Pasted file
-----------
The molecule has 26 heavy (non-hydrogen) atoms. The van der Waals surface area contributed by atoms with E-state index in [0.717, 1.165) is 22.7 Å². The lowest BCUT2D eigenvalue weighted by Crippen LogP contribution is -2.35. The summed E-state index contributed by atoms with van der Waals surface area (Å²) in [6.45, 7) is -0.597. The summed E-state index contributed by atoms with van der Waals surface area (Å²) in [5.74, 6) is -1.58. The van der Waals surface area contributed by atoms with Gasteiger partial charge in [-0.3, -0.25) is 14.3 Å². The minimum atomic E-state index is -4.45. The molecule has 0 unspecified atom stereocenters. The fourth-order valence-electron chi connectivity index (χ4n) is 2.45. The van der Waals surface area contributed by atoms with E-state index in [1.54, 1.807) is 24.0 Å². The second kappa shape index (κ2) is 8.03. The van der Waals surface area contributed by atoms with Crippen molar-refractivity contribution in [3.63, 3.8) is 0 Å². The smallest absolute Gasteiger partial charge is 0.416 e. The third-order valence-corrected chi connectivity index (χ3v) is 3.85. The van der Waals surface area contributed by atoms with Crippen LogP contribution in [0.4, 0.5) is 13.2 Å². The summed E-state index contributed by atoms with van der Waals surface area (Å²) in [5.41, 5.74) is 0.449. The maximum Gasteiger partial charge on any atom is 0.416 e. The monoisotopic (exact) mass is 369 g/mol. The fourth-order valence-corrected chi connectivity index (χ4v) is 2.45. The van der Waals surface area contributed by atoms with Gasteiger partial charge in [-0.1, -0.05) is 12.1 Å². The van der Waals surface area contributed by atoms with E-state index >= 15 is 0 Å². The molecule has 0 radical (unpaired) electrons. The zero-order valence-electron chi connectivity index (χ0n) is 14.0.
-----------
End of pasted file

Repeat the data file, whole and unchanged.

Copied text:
The molecule has 26 heavy (non-hydrogen) atoms. The van der Waals surface area contributed by atoms with E-state index in [0.717, 1.165) is 22.7 Å². The lowest BCUT2D eigenvalue weighted by Crippen LogP contribution is -2.35. The summed E-state index contributed by atoms with van der Waals surface area (Å²) in [6.45, 7) is -0.597. The summed E-state index contributed by atoms with van der Waals surface area (Å²) in [5.74, 6) is -1.58. The van der Waals surface area contributed by atoms with Gasteiger partial charge in [-0.3, -0.25) is 14.3 Å². The minimum atomic E-state index is -4.45. The molecule has 0 unspecified atom stereocenters. The fourth-order valence-electron chi connectivity index (χ4n) is 2.45. The van der Waals surface area contributed by atoms with E-state index in [1.54, 1.807) is 24.0 Å². The second kappa shape index (κ2) is 8.03. The van der Waals surface area contributed by atoms with Crippen molar-refractivity contribution in [3.63, 3.8) is 0 Å². The smallest absolute Gasteiger partial charge is 0.416 e. The third-order valence-corrected chi connectivity index (χ3v) is 3.85. The van der Waals surface area contributed by atoms with Crippen LogP contribution in [0.4, 0.5) is 13.2 Å². The summed E-state index contributed by atoms with van der Waals surface area (Å²) in [5.41, 5.74) is 0.449. The maximum Gasteiger partial charge on any atom is 0.416 e. The monoisotopic (exact) mass is 369 g/mol. The fourth-order valence-corrected chi connectivity index (χ4v) is 2.45. The van der Waals surface area contributed by atoms with Gasteiger partial charge in [-0.1, -0.05) is 12.1 Å². The van der Waals surface area contributed by atoms with E-state index >= 15 is 0 Å². The molecule has 0 radical (unpaired) electrons. The zero-order valence-electron chi connectivity index (χ0n) is 14.0.